Jac Sperling, vice charrman of the NHL's Minnesota Wild is a New Orleans-born attorney who has in the past negotiated the sale of professional sports teams and guided the Wild into one of hockey's most successful franchises, according to a report at SI.com.
A league source said Sunday that NBA Commissioner David Stern would likely be taking these steps because he firmly wants the Hornets to remain in New Orleans. By taking over the team, the source said, Stern would be able to ensure a sale to someone who was also committed to keeping the team in New Orleans. The Hornets said team president Hugh Weber would not comment on the latest developments, but that Weber would still be in control of the day-to-day operations of the team.
Of course the NBA is invested in franchise stability. And it's also invested in keeping Hornets fans interested in their team in the short term. The league has no choice but to take a pro-New Orleans stance publicly. But as Seattle recently taught basketball fans, money speaks far louder than rhetoric. The only hope for basketball in New Orleans is local money that has, to this point, been nonexistent. 
Posted on: December 4, 2010 1:55 pm
Edited on: December 4, 2010 1:56 pm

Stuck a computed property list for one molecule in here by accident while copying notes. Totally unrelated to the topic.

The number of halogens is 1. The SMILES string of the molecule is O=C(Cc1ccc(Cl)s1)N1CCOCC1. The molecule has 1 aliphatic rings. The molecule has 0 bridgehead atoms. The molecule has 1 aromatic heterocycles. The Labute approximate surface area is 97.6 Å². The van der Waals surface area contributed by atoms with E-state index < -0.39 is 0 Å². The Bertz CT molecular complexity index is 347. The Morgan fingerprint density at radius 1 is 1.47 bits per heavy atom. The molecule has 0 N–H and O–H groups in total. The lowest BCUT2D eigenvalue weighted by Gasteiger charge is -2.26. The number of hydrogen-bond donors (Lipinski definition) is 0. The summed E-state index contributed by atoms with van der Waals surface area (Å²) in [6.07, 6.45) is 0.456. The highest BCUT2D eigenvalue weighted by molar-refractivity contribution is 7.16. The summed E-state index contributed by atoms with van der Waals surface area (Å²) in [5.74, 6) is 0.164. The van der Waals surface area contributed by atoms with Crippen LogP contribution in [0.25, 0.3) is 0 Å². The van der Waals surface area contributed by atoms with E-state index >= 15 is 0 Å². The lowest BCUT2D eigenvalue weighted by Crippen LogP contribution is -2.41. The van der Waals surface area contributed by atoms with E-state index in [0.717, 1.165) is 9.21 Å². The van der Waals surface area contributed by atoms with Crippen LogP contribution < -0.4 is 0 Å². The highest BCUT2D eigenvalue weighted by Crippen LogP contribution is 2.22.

One reason Chouest backed out? Potential lockout

Posted by Royce Young

The Hornets are walking down a weird path right now. The franchise may be released from its lease with New Orleans Arena because of attendence issues. But on top of that, reports are that the NBA is very close to purchasing the team after apparent buyer Gary Chouest backed off from purchasing the franchise from George Shinn.

For months, it was believed Chouest would purchase the team. But he unexpectedly backed off leaving people to wonder why. And according to the Times-Picayune, it has a lot to do with the NBA's uncertain state surrounding a potential lockout.

On top of that, the report says Chouest doesn't feel like he has the time available to run an NBA franchise as the sole owner while still operating a very successful private business. Chouest is a billionaire that made his dollars from a global marine service company called Edison Chouest Offshore, but was hit hard by the moratorium on deepwater drilling in the Gulf of Mexico after the BP oil spill.